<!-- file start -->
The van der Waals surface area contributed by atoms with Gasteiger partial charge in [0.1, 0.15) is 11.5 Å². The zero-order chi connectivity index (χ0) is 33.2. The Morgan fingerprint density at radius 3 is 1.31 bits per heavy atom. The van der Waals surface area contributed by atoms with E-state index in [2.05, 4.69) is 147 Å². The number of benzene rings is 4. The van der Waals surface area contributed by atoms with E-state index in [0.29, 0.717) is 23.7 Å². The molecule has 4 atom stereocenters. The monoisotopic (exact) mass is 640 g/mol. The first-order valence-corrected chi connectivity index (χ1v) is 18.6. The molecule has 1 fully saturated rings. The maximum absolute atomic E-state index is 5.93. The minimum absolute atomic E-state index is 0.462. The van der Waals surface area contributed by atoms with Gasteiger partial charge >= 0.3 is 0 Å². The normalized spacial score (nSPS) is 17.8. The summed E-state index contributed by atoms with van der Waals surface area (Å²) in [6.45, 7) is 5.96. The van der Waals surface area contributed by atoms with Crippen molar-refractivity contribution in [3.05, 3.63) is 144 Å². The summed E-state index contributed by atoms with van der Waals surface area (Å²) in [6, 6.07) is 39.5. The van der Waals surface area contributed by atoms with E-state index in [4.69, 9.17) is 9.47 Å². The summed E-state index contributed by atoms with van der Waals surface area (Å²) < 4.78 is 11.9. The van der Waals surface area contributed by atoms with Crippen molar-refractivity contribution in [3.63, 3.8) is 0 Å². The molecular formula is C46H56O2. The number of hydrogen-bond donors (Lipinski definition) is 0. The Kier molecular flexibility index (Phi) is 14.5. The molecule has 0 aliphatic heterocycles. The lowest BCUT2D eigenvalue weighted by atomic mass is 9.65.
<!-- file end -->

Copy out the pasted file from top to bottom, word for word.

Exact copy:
The van der Waals surface area contributed by atoms with Gasteiger partial charge in [0.1, 0.15) is 11.5 Å². The zero-order chi connectivity index (χ0) is 33.2. The Morgan fingerprint density at radius 3 is 1.31 bits per heavy atom. The van der Waals surface area contributed by atoms with E-state index in [2.05, 4.69) is 147 Å². The number of benzene rings is 4. The van der Waals surface area contributed by atoms with E-state index in [0.29, 0.717) is 23.7 Å². The molecule has 4 atom stereocenters. The monoisotopic (exact) mass is 640 g/mol. The first-order valence-corrected chi connectivity index (χ1v) is 18.6. The molecule has 1 fully saturated rings. The maximum absolute atomic E-state index is 5.93. The minimum absolute atomic E-state index is 0.462. The van der Waals surface area contributed by atoms with Gasteiger partial charge >= 0.3 is 0 Å². The normalized spacial score (nSPS) is 17.8. The summed E-state index contributed by atoms with van der Waals surface area (Å²) in [6.45, 7) is 5.96. The van der Waals surface area contributed by atoms with Crippen molar-refractivity contribution in [3.05, 3.63) is 144 Å². The summed E-state index contributed by atoms with van der Waals surface area (Å²) in [6, 6.07) is 39.5. The van der Waals surface area contributed by atoms with E-state index in [4.69, 9.17) is 9.47 Å². The summed E-state index contributed by atoms with van der Waals surface area (Å²) < 4.78 is 11.9. The van der Waals surface area contributed by atoms with Crippen molar-refractivity contribution in [3.63, 3.8) is 0 Å². The molecular formula is C46H56O2. The number of hydrogen-bond donors (Lipinski definition) is 0. The Kier molecular flexibility index (Phi) is 14.5. The molecule has 0 aliphatic heterocycles. The lowest BCUT2D eigenvalue weighted by atomic mass is 9.65.